November 8, 2021
Nearly four dozen people in New Jersey have been hit with terrorism charges as part of the state’s campaign to criminalize threats of COVID-19 transmission.
If convicted, the 45 people could each face up to 10 years of prison time and a $150,000 fine, in what defence attorneys of the accused have called a “miscarriage of justice” targeting the poorest and most vulnerable residents of the state.
Denise Lewis, 28, told the Guardian she had been arrested while walking on the streets in April 2020, with warrants related to failure to pay traffic tickets and an incident in which she had “escaped” from a police vehicle.
She had been a witness to a fight but left the back of the patrol car, her attorney Logan Terry told the Guardian.
After being taken into custody, police say Lewis coughed “in close proximity” to the arresting officers and stated she had COVID-19, even though no dashboard, body or in-station videos have shown the encounter.
Lewis had no criminal history prior to this exchange, but now she faces a terrorism charge after the officer’s allegation.
“This is a poor person,” Terry said. “If this was a rich white lady this would not be happening. This is a poor black lady and they’re going to stick it to her, and I think it’s wrong.”
The most recent plea agreement offered to Lewis would see her spend five years in prison.
The first of the terrorist threat charges in New Jersey were brought on March 14, 2020 against a Bergen County woman, who allegedly coughed on an officer during a domestic violence incident.
The former N.J. attorney general defended the charges to the Guardian in June, stating that this is how officers know they’re supported. “By ensuring that prosecutors filed serious charges in each of these cases, we let our officers know that we have their backs and that we appreciate the dedicated and professional way that they have met the challenges of this unprecedented emergency,” Gurbir Grewal said.
He has since joined the Biden administration as the director of enforcement for the Securities and Exchange Commission.
The charges continued to be laid for the next nine months, including December 2020 when a Secaucus, N.J., man who was arrested for drunk driving coughed on police and said he had COVID-19.
Since then, at least some of the accused have remained in jail or have entered prosecution deferment programs. Others have told the Guardian that their lives have been “ruined” by the charges, which many have called unjust.
“People lives (sic) are being ruined because of these kind of charges with no proof of having COVID at all,” said Lewis, the woman arrested on warrants related to traffic tickets, via an email. “How can u (sic) assault someone who hasn’t gotten Covid?”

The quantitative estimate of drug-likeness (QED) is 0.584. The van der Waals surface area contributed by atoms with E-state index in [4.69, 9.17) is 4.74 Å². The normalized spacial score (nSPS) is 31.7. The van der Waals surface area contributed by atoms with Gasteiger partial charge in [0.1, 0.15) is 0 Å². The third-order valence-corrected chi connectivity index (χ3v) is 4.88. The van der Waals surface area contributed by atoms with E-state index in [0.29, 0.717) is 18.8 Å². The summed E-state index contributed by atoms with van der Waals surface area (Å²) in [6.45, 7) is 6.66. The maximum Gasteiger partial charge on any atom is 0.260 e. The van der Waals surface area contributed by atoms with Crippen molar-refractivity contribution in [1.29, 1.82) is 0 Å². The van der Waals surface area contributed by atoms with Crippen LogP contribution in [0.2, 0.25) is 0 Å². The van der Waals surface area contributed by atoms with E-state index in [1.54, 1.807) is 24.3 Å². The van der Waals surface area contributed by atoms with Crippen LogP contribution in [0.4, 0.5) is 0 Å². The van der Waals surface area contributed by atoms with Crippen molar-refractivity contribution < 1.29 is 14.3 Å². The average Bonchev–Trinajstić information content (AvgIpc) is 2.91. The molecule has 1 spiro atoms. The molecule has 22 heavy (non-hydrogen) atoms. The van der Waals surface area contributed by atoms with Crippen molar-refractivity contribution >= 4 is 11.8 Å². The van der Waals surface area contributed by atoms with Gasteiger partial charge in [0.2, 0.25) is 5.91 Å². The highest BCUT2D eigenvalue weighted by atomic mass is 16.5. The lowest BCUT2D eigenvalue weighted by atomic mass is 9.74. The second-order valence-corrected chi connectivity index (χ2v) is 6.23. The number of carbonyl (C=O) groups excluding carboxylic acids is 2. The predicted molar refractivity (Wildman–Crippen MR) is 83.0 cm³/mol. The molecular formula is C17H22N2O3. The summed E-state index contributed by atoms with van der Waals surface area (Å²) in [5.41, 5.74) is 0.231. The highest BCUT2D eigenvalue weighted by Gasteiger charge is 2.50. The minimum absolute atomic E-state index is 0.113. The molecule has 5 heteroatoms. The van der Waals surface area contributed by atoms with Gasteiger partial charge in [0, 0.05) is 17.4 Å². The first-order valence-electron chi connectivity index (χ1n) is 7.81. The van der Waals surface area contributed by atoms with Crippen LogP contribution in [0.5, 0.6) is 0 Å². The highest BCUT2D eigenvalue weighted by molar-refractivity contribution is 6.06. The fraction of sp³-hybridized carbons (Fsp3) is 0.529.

The charges are similar to the HIV transmission prosecutions in the 1990s, in which people were charged for threatening to transmit the virus or AIDS.
New Jersey prosecutors, according to the Guardian, specifically cited precedents set by the 1990s HIV charges, in an attempt to justify action against those who threatened to spread COVID-19.
One example was State v. Smith, in which HIV-positive inmate Gregory Smith was sentenced to 25 years in prison for threatening to kill corrections officers by biting or spitting on them — even though it was widely known by then that HIV could not be spread through saliva.
Last year, a northern New Jersey man spent eight months in jail awaiting indictment. When arresting officers asked him he had any health problems, he answered: “I have corona.”
“It’s obviously not a threat in the common definition of the threat nor in the legal definition of the threat, and it was a direct response to their questioning,” said the man’s attorney.
After release, he was asked to return to jail to get a COVID-19 test.
“It was just so absurd and offensive to me for him to go in (to jail) to prove he was a COVID-negative, when obviously he could get tested on the street,” the man’s attorney said, describing it as an example of how the pandemic has been used to hurt “some of the most vulnerable people.”
Chad Flanders, a U.S. law professor, told the Guardian that New Jersey’s decision to prosecute the accused was “unusually aggressive” and presented a mismatch between the severity of the crime and that of the penalty.
“The idea we’re going after knuckleheads with 10 years and $150,000 fine – there’s sort of a disconnect to me,” he said.